Government is chipping away at our development progress when we should be championing global Britain
Cuts to programmes will not only prevent communities from accessing basic healthcare and clean water, but they will inhibit the power of these communities to take the lead in their own development, writes Sarah Champion MP. | PA Images
3 min read
We could be facing up to £30bn less on development over the next five years. The UK is unlikely to feel any economic ‘boost’ as a result of these cuts, but the impact on the world’s poorest will be devastating.
In the last three months government has closed the dedicated development department, slashed £30bn of development spend, is looking to legislate for an aid reduction, and has removed ‘poverty reduction’ as a tenet of the government’s aid framework.
The Government has been relentlessly chipping away at the extraordinary development progress made by the UK since 1997 at the exact time when we should be focusing on building upon the standing our commitment to Aid gives us on the world stage.
Let us not forget, however, that it is the world’s poorest and most vulnerable that will be hit the hardest by this shift. This became apparent during our recent evidence session on the impact of cutting the aid budget.
In real terms, with shrinking GNI coupled with the ‘temporary’ reduction of UK aid to 0.5% of GNI, we could be facing up to £30bn less going on development over the next five years. Now is simply the worst time to be doing this – with the World Bank estimating that an additional 100 million people will be pushed into extreme poverty as a result of the pandemic.
The real-life impact of these cuts alone on the world’s poorest will be devastating; with almost one million children not in school and 105,000 deaths due to a failure to vaccinate against preventable diseases. Cuts to programmes administered by small civil society organisations will not only prevent communities from accessing basic healthcare and clean water, but they will also inhibit the power of these communities to take the lead in their own development.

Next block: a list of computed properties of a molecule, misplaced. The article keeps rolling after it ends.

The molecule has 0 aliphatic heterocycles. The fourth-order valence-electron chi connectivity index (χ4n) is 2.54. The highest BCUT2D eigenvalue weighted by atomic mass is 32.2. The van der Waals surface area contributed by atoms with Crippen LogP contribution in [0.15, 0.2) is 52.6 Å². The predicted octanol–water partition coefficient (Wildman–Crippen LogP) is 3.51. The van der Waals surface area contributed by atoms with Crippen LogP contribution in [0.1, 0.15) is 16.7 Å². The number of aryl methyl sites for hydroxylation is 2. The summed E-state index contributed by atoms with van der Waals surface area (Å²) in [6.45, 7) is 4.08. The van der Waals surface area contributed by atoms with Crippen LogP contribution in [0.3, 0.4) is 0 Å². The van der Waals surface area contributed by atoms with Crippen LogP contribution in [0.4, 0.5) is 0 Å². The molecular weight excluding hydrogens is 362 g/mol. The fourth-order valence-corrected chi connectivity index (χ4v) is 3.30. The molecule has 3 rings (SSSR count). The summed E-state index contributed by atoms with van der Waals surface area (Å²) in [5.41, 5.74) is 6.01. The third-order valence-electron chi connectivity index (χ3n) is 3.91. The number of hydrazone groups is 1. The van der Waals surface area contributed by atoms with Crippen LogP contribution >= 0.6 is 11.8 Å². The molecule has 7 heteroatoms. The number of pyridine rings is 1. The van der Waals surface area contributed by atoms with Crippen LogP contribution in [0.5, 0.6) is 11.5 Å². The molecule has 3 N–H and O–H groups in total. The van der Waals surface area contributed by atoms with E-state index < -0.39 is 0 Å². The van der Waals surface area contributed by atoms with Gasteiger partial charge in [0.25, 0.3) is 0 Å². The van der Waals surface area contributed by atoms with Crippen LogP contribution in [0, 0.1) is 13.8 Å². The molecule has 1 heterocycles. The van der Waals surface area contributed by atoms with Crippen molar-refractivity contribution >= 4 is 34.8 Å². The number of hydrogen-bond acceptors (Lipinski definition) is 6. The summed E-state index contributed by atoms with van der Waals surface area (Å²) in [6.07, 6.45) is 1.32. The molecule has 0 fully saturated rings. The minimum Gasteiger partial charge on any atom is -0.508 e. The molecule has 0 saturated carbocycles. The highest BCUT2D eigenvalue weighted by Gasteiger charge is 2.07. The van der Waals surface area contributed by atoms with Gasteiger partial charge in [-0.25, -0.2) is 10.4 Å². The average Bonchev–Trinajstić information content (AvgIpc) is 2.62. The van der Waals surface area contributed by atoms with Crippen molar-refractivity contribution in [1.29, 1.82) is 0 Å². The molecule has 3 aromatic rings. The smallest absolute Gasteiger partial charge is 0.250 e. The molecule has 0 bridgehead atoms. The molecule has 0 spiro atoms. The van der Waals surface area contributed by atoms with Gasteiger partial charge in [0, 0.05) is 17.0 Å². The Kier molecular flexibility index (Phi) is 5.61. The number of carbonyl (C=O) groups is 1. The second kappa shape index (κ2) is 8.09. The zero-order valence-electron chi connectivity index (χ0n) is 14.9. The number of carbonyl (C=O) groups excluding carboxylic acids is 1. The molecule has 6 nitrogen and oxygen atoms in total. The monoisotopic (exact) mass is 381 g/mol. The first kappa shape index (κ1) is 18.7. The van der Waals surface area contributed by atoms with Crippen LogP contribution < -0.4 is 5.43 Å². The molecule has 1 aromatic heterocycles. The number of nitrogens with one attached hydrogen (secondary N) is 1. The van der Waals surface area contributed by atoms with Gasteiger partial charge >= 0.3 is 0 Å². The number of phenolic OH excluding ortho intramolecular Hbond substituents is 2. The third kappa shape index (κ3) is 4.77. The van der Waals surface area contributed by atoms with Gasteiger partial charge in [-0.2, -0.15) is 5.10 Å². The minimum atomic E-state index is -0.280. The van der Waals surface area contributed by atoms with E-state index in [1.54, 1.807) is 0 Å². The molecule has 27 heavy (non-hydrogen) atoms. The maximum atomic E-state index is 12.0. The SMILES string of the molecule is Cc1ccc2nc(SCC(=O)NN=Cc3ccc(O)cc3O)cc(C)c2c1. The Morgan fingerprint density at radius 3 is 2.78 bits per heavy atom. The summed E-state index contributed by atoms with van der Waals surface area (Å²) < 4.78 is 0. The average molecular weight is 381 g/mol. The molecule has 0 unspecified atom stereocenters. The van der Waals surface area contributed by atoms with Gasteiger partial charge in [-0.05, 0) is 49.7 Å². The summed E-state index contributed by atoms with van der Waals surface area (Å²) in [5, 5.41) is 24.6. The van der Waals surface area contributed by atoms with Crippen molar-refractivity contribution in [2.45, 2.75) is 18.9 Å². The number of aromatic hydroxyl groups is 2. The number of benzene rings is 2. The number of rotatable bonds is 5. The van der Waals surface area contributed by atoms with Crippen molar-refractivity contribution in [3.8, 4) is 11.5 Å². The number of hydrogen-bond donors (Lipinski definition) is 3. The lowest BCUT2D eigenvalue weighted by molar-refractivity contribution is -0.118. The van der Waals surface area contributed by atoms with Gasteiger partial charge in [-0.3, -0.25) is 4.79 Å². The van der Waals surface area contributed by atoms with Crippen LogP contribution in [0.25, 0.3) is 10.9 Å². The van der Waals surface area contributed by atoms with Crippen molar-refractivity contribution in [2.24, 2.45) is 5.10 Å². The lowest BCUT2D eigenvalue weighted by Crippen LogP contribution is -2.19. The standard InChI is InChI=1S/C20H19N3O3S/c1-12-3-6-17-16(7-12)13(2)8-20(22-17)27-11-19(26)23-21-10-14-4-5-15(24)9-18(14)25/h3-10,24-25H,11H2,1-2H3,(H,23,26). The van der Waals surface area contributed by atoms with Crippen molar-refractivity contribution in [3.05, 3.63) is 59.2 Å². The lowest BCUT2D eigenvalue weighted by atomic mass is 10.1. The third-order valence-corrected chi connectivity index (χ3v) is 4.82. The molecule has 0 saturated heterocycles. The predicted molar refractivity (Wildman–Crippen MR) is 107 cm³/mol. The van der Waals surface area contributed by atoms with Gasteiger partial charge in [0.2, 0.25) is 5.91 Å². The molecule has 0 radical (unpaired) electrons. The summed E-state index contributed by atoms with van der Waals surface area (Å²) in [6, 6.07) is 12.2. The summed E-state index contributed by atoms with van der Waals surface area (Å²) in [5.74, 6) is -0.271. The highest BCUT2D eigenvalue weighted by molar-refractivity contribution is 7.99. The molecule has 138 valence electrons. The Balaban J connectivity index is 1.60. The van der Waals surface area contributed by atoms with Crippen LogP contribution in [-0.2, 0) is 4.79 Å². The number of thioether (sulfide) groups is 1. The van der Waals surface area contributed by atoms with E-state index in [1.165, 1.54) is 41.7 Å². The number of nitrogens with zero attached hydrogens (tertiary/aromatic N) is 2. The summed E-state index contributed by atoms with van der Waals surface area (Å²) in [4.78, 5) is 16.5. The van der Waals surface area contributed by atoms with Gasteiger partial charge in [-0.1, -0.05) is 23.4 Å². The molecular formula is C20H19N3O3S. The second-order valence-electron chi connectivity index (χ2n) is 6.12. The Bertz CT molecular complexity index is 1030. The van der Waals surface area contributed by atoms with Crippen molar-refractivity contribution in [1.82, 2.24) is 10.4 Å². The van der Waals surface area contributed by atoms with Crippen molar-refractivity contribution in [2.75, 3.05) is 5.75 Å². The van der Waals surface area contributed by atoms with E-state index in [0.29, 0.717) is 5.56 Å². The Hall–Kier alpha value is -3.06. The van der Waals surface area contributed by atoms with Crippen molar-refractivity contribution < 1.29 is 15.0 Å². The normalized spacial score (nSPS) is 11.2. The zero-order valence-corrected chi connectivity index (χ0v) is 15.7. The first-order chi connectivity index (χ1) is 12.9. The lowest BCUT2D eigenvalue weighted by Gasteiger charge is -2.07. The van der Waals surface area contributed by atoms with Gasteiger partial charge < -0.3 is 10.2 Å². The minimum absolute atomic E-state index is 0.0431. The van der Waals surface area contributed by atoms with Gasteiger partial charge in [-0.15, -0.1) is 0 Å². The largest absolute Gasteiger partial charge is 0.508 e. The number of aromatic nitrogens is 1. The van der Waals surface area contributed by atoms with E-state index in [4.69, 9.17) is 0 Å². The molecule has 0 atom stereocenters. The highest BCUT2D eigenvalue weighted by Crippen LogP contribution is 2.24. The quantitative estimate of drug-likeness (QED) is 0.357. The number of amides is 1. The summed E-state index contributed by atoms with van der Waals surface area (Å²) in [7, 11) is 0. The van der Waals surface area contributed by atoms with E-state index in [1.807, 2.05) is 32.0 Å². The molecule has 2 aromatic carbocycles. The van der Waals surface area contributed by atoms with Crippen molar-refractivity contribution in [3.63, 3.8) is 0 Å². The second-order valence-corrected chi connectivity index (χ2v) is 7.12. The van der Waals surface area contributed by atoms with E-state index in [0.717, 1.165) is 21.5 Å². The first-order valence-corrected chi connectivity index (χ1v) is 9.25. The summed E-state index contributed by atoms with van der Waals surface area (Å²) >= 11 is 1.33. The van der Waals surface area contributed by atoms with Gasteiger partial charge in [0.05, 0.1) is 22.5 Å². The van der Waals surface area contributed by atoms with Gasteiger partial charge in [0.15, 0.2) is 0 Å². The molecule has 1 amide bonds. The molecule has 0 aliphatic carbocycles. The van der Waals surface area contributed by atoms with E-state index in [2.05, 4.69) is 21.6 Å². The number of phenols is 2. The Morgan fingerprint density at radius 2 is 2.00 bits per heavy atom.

‘Poverty reduction’ is missing as a clear commitment from the government’s aid framework
What makes the cuts harder to stomach is the fact that we have heard evidence that the UK is very unlikely to feel any ‘boost’ in our economic situation as a result of these cuts. It was a purely political decision, trying to get some more points and public approval from aid sceptics.
Even if this is a temporary cut as the government will have us believe, why on earth go down the route of changing primary legislation? This certainly makes the intention appear less ‘temporary’ and more ‘permanent’.
Despite the many arguments to keep the UK aid budget at 0.7%, what is astonishing is ‘poverty reduction’ is missing as a clear commitment from the government’s aid framework. Surely this should underpin all aid as it has for nearly 20 years. Helping the world’s poorest is widely supported in the UK. So, it is unfathomable that an explicit reference to it is missing from the government’s tweaked aid framework.
It certainly makes you wonder what the Government’s intention for development actually is going forward.
We hoped we would find out when the long anticipated Integrated Review finally concluded. But with DFID merged, the 0.7% target abandoned, and poverty missing from the new aid strategy, plus the Prime Minister planning to spend £16 billion on cyberspace cadets, real space cadets and gun drones – sadly, I don’t think there is anything left to reveal.
Sarah Champion is the Labour MP for Rotherham and chair of the International Development Committee.
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